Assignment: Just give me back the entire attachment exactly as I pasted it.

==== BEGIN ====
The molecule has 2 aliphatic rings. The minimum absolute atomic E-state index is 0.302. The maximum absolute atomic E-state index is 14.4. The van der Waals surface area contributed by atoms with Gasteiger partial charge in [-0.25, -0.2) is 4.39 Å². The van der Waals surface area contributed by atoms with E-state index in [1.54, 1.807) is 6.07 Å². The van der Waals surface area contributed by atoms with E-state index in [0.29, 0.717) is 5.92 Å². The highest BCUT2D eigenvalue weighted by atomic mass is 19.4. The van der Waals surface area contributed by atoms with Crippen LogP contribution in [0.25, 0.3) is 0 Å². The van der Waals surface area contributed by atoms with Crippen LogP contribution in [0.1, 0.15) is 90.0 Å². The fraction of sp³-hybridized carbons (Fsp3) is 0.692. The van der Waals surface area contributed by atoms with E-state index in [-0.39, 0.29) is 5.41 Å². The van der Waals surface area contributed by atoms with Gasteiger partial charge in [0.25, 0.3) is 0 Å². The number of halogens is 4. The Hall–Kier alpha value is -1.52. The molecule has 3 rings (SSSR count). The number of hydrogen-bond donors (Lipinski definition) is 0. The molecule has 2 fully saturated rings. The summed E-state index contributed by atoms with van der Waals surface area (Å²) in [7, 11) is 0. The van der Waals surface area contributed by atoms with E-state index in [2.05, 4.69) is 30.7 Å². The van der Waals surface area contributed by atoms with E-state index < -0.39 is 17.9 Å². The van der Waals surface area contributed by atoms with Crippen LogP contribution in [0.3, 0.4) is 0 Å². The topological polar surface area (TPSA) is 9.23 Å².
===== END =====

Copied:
The molecule has 2 aliphatic rings. The minimum absolute atomic E-state index is 0.302. The maximum absolute atomic E-state index is 14.4. The van der Waals surface area contributed by atoms with Gasteiger partial charge in [-0.25, -0.2) is 4.39 Å². The van der Waals surface area contributed by atoms with E-state index in [1.54, 1.807) is 6.07 Å². The van der Waals surface area contributed by atoms with E-state index in [0.29, 0.717) is 5.92 Å². The highest BCUT2D eigenvalue weighted by atomic mass is 19.4. The van der Waals surface area contributed by atoms with Crippen LogP contribution in [0.25, 0.3) is 0 Å². The van der Waals surface area contributed by atoms with Crippen LogP contribution in [0.1, 0.15) is 90.0 Å². The fraction of sp³-hybridized carbons (Fsp3) is 0.692. The van der Waals surface area contributed by atoms with E-state index in [-0.39, 0.29) is 5.41 Å². The van der Waals surface area contributed by atoms with Gasteiger partial charge in [0.25, 0.3) is 0 Å². The number of halogens is 4. The Hall–Kier alpha value is -1.52. The molecule has 3 rings (SSSR count). The number of hydrogen-bond donors (Lipinski definition) is 0. The molecule has 2 fully saturated rings. The summed E-state index contributed by atoms with van der Waals surface area (Å²) in [7, 11) is 0. The van der Waals surface area contributed by atoms with E-state index in [2.05, 4.69) is 30.7 Å². The van der Waals surface area contributed by atoms with E-state index < -0.39 is 17.9 Å². The van der Waals surface area contributed by atoms with Crippen LogP contribution in [0.3, 0.4) is 0 Å². The topological polar surface area (TPSA) is 9.23 Å².